Of the 462 patients, 327 had lesions suspicious for follicular neoplasm (S-FN) or Hürthle cell neoplasm (S-HCN), 125 had cytology suspicious for papillary carcinoma (S-PC) and 10 had a variety of other suspicious lesions (medullary cancer, lymphoma and atypical). Malignancy rate for suspicious neoplastic lesions (FN+HCN) was ∼15%, whereas malignancy rate for lesions S-PC was 77%. Neither age, serum TSH level, or history of radiation exposure were associated with increased malignancy risk. The presence of multiple nodules (41.1% vs. 26.4%, p=0.0014) or smaller nodule size (2.6±1.8 cm vs. 2.9±1.6 cm, p=0.008) was associated with higher malignancy risk. In patients with cytology suspicious for neoplasm (FN, HCN) malignancy risk was higher in those receiving thyroid hormone therapy than in nonthyroid hormone users (37.7% vs. 16.5%, p=0.0004; odds ratio: 3.1), although serum TSH values did not differ significantly between thyroid hormone users and nonusers.
In patients with cytologically suspicious thyroid nodules, the presence of multiple nodules or smaller nodule size was associated with increased risk of malignancy. In addition, our study demonstrates for the first time, an increased risk of malignancy in patients with nodules suspicious for neoplasm who are taking thyroid hormone therapy. The reason for this association is unknown.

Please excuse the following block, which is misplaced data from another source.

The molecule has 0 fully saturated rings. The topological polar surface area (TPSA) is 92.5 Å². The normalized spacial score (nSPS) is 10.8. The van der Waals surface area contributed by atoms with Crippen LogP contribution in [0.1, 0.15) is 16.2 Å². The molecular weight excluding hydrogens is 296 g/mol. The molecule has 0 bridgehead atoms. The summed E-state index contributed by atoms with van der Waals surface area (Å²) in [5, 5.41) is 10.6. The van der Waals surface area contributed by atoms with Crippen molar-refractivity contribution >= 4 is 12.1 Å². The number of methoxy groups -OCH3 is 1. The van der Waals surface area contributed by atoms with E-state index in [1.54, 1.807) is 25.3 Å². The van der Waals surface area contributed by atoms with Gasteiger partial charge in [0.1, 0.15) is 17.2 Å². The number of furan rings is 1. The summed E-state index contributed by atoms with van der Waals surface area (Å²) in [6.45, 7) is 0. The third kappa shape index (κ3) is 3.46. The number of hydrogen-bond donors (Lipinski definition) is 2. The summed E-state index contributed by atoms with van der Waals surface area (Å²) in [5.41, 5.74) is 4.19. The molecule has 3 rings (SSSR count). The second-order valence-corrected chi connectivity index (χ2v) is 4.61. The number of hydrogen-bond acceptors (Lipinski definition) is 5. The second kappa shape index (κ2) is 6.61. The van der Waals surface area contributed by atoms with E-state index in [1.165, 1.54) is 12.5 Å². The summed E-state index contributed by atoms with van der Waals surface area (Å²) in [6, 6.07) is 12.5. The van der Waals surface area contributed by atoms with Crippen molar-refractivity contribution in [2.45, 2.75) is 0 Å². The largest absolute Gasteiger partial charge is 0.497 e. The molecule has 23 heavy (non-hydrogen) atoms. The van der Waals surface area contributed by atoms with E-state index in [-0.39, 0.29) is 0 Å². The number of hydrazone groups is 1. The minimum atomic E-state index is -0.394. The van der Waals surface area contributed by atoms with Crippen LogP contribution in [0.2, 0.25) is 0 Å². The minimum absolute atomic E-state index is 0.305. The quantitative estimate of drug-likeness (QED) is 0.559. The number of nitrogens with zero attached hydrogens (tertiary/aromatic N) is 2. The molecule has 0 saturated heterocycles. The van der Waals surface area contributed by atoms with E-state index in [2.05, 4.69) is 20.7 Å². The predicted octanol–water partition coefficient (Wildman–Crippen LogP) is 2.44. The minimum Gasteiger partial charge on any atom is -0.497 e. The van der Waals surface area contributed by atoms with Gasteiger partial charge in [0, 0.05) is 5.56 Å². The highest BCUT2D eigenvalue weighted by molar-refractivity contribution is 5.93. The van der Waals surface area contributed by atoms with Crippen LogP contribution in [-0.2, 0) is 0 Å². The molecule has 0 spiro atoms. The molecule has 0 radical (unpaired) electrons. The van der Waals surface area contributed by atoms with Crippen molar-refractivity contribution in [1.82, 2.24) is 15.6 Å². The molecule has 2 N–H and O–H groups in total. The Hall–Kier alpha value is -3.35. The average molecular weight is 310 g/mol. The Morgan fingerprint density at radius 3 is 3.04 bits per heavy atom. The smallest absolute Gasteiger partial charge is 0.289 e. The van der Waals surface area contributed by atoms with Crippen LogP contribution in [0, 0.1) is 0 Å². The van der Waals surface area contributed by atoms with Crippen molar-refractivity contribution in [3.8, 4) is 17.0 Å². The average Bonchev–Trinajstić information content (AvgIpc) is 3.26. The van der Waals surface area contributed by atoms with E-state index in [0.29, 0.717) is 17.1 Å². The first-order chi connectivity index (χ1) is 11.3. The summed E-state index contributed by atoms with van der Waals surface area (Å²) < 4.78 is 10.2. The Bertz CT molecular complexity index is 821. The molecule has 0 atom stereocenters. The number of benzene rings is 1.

Amyloid-beta (Aβ) accumulation was evaluated with two PIB PET scans about 2.5 years apart in 146 cognitively normal adults. Seventeen of 21 participants with initially elevated Aβ deposition demonstrated subsequent Aβ plaque growth (approximately 8.0% per year) and none reverted to a state of no Aβ deposits. Ten individuals converted from negative to positive PIB status, based on a threshold of the mean cortical binding potential, representing a conversion rate of 3.1% per year. Individuals with an ε4 allele of apolipoprotein E demonstrated increased incidence of conversion (7.0% per year). Our findings suggest that the major growth in Aβ burden occurs during a preclinical stage of AD, prior to the onset of AD-related symptoms.
preclinical Alzheimer disease; amyloid-beta accumulation; apolipoprotein E; positron emission tomography; [11C]PIB